13. THERE WAS A 2008 REBOOT.

My Family’s Got Guts! was Nickelodeon’s attempt to revitalize the Guts franchise in 2008. Substituting host Ben Lyons for Mike O’Malley and with no British referee in sight, the series took a cue from Family Double Dare and tweaked the format to include parents. Notable for being the channel’s first shot-in-high-definition offering, it only lasted a year.

14. MIKE AND MO GUEST-STARRED ON SANJAY AND CRAIG.

Nickelodeon

Mike O’Malley and Moira Quirk played animated versions of themselves on Nickelodeon’s Sanjay and Craig, a half-hour series about a kid and his pet snake. In the show, the two appear on a road-show version of Guts.

15. THERE WAS A THROWBACK GUTS NIGHT.

Last summer, the Brooklyn Cyclones minor league baseball team took to the field wearing customized jerseys bearing the Guts color scheme. It was part of the franchise’s Guts theme night, which also included a collectible piece of the Aggro Crag and a complimentary pouch of Capri Sun. Unfortunately, they dropped the game to the State College Spikes by a score of 7-6.

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Big Questions
Why Do Baseball Managers Wear Uniforms?
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Basketball and hockey coaches wear business suits on the sidelines. Football coaches wear team-branded shirts and jackets and often ill-fitting pleated khakis. Why are baseball managers the only guys who wear the same outfit as their players?

According to John Thorn, the official historian of Major League Baseball since 2011, it goes back to the earliest days of the game. Back then, the person known as the manager was the business manager: the guy who kept the books in order and the road trips on schedule. Meanwhile, the guy we call the manager today, the one who arranges the roster and decides when to pull a pitcher, was known as the captain. In addition to managing the team on the field, he was usually also on the team as a player. For many years, the “manager” wore a player’s uniform simply because he was a player. There were also a few captains who didn’t play for the team and stuck to making decisions in the dugout, and they usually wore suits.

With the passing of time, it became less common for the captain to play, and on most teams they took on strictly managerial roles. Instead of suits proliferating throughout America’s dugouts, though, non-playing captains largely hung on to the tradition of wearing a player's uniform. By the early to mid 20th century, wearing the uniform was the norm for managers, with a few notable exceptions. The Philadelphia Athletics’s Connie Mack and the Brooklyn Dodgers’s Burt Shotton continued to wear suits and ties to games long after it fell out of favor (though Shotton sometimes liked to layer a team jacket on top of his street clothes). Once those two retired, it’s been uniforms as far as the eye can see.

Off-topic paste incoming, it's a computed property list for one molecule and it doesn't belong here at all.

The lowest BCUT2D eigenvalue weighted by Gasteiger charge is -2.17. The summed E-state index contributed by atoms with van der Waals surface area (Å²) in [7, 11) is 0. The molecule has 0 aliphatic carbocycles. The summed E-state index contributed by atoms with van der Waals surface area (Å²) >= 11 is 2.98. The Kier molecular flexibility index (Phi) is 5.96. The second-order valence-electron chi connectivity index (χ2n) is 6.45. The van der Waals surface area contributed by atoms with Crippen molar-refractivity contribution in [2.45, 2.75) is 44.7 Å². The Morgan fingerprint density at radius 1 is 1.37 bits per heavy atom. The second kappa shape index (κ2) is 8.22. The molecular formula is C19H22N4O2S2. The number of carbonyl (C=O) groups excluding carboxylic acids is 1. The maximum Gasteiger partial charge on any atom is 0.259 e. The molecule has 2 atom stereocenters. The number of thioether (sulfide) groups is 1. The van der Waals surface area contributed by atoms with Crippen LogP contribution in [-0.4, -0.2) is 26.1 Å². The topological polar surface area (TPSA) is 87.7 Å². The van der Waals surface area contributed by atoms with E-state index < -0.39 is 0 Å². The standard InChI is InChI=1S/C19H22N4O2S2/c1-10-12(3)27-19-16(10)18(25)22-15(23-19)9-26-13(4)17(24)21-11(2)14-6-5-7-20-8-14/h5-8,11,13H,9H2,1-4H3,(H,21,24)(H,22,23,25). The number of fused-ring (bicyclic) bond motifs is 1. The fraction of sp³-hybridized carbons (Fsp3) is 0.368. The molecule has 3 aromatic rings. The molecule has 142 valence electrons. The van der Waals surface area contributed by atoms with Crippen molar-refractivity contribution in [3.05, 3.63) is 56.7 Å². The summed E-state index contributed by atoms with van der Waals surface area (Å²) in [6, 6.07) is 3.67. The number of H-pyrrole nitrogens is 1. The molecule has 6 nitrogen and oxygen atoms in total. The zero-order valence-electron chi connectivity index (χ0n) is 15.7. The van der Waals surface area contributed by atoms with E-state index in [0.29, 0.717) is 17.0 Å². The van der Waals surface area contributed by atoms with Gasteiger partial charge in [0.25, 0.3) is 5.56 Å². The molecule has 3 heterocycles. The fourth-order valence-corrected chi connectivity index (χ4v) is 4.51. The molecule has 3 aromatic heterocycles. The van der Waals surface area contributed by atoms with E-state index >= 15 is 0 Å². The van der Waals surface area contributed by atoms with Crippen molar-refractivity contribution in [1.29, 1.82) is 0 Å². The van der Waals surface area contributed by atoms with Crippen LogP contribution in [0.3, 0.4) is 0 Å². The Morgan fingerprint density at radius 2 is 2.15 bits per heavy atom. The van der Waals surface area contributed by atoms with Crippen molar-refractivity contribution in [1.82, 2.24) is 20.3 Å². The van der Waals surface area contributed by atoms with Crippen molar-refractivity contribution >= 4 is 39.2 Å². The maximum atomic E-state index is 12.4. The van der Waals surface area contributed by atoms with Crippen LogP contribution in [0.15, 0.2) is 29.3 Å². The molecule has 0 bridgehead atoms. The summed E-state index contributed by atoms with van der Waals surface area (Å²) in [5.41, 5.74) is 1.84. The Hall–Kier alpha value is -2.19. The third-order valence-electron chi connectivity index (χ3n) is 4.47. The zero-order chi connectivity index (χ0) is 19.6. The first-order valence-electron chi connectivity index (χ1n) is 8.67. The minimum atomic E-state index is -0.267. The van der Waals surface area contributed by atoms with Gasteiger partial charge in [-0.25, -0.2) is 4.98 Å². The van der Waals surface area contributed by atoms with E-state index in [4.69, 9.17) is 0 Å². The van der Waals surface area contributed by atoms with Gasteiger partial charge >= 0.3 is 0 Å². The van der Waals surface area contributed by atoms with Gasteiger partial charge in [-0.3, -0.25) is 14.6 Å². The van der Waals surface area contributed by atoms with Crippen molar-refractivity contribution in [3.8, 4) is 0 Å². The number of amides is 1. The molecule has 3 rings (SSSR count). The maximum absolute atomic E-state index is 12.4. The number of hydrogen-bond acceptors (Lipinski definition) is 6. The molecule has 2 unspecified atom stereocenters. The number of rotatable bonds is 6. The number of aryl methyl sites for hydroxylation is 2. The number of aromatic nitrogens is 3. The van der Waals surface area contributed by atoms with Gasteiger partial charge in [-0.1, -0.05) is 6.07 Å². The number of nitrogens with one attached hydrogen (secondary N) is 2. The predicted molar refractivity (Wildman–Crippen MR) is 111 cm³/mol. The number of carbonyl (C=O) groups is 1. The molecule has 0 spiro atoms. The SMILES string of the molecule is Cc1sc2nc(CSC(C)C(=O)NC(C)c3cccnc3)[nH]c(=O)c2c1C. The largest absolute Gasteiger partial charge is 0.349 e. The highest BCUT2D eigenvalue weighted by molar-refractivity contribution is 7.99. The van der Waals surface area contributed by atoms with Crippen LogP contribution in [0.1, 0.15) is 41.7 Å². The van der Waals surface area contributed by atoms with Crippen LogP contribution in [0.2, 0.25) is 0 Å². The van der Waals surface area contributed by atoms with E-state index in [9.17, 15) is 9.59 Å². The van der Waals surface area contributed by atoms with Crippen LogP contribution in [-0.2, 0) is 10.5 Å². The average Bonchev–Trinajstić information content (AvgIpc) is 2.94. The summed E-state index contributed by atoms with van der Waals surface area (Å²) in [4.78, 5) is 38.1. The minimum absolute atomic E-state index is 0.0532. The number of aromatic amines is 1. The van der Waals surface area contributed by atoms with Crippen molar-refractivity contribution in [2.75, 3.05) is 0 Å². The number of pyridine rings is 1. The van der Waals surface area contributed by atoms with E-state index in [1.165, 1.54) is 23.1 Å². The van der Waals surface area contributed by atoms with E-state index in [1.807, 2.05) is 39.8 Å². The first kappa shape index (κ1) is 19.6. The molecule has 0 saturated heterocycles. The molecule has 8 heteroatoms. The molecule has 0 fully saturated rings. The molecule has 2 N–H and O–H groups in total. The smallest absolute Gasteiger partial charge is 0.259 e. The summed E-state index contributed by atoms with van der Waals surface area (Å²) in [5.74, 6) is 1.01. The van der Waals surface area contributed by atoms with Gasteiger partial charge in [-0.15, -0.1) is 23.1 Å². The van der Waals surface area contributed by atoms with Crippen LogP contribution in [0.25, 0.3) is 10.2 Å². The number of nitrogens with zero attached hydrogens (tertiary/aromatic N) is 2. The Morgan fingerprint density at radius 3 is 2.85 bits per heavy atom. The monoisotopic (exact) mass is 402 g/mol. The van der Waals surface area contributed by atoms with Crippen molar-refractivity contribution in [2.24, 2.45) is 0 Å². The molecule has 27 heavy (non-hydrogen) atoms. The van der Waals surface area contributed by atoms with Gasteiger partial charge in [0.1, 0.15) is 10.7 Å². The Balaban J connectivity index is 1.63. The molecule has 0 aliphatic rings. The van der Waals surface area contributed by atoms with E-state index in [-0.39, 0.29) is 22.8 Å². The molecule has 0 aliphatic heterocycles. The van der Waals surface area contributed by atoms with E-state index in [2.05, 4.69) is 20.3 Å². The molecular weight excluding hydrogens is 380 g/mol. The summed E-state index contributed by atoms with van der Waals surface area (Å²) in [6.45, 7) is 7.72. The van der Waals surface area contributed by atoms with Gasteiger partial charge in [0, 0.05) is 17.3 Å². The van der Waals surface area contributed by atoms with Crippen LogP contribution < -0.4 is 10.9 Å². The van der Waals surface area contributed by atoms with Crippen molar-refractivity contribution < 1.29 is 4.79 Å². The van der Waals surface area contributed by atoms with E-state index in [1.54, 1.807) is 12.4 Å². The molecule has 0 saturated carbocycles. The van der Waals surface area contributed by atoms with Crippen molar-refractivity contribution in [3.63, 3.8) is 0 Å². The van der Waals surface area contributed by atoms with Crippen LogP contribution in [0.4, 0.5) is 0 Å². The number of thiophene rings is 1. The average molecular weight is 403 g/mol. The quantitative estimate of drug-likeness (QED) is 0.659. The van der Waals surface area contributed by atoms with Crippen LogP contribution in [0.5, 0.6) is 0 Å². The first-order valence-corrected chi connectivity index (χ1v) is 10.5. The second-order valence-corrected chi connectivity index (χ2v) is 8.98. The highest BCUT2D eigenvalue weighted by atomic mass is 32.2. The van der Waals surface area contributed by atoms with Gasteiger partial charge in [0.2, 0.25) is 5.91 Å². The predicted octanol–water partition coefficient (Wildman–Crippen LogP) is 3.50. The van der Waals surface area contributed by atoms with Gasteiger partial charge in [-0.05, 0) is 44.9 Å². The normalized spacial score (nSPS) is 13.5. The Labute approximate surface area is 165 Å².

The adherence to the uniform among managers in the second half of the 20th century leads some people to think that MLB mandates it, but a look through the official major league rules [PDF] doesn’t turn up much on a manager’s dress. Rule 1.11(a) (1) says that “All players on a team shall wear uniforms identical in color, trim and style, and all players’ uniforms shall include minimal six-inch numbers on their backs" and rule 2.00 states that a coach is a "team member in uniform appointed by the manager to perform such duties as the manager may designate, such as but not limited to acting as base coach."

While Rule 2.00 gives a rundown of the manager’s role and some rules that apply to them, it doesn’t specify that they’re uniformed. Further down, Rule 3.15 says that "No person shall be allowed on the playing field during a game except players and coaches in uniform, managers, news photographers authorized by the home team, umpires, officers of the law in uniform and watchmen or other employees of the home club." Again, nothing about the managers being uniformed.

All that said, Rule 2.00 defines the bench or dugout as “the seating facilities reserved for players, substitutes and other team members in uniform when they are not actively engaged on the playing field," and makes no exceptions for managers or anyone else. While the managers’ duds are never addressed anywhere else, this definition does seem to necessitate, in a roundabout way, that managers wear a uniform—at least if they want to have access to the dugout. And, really, where else would they sit?

Have you got a Big Question you'd like us to answer? If so, let us know by emailing us at bigquestions@mentalfloss.com.

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This Just In
Mattel Unveils New Uno Edition for Colorblind Players
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Mattel

On the heels of International Colorblind Awareness Day, Mattel, which owns Uno, announced it would be unveiling a colorblind-friendly edition of the 46-year-old card game.

The updated deck is a collaboration with ColorADD, a global organization for colorblind accessibility and education. In place of its original color-dependent design, this new Uno will feature a small symbol next to each card's number that corresponds with its intended primary color.

As The Verge points out, Mattel is not actually the first to invent a card game for those with colorblindness. But this inclusive move is still pivotal: According to Fast Co. Design, Uno is currently the most popular noncollectible card game in the world. And with access being extended to the 350 million people globally and 13 million Americans who are colorblind, the game's popularity is sure to grow.

Mattel unveils color-friendly Uno deck
Mattel

[h/t: The Verge